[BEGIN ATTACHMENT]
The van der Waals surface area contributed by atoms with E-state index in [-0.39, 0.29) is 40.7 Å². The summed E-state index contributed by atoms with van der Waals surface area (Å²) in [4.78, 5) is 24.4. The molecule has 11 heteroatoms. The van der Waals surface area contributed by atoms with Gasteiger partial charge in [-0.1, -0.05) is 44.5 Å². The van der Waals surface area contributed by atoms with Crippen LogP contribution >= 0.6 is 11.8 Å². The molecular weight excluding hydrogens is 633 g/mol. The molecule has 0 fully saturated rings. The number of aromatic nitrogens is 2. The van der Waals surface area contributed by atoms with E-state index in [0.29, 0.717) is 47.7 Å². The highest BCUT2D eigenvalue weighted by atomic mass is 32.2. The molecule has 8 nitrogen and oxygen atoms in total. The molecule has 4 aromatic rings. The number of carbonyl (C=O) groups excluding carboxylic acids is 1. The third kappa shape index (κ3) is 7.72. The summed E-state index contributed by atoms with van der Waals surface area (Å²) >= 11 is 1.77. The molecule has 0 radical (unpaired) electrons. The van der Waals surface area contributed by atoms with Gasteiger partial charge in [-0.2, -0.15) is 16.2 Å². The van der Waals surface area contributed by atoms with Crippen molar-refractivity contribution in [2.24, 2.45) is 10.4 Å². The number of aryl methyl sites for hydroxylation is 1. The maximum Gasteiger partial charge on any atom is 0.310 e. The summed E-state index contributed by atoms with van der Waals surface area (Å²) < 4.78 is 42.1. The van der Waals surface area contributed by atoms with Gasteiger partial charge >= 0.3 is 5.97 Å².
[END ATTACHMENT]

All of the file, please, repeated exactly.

The van der Waals surface area contributed by atoms with E-state index in [-0.39, 0.29) is 40.7 Å². The summed E-state index contributed by atoms with van der Waals surface area (Å²) in [4.78, 5) is 24.4. The molecule has 11 heteroatoms. The van der Waals surface area contributed by atoms with Gasteiger partial charge in [-0.1, -0.05) is 44.5 Å². The van der Waals surface area contributed by atoms with Crippen LogP contribution >= 0.6 is 11.8 Å². The molecular weight excluding hydrogens is 633 g/mol. The molecule has 0 fully saturated rings. The number of aromatic nitrogens is 2. The van der Waals surface area contributed by atoms with E-state index in [0.29, 0.717) is 47.7 Å². The highest BCUT2D eigenvalue weighted by atomic mass is 32.2. The molecule has 8 nitrogen and oxygen atoms in total. The molecule has 4 aromatic rings. The number of carbonyl (C=O) groups excluding carboxylic acids is 1. The third kappa shape index (κ3) is 7.72. The summed E-state index contributed by atoms with van der Waals surface area (Å²) >= 11 is 1.77. The molecule has 0 radical (unpaired) electrons. The van der Waals surface area contributed by atoms with Gasteiger partial charge in [-0.2, -0.15) is 16.2 Å². The van der Waals surface area contributed by atoms with Crippen molar-refractivity contribution in [2.24, 2.45) is 10.4 Å². The number of aryl methyl sites for hydroxylation is 1. The maximum Gasteiger partial charge on any atom is 0.310 e. The summed E-state index contributed by atoms with van der Waals surface area (Å²) < 4.78 is 42.1. The van der Waals surface area contributed by atoms with Gasteiger partial charge >= 0.3 is 5.97 Å².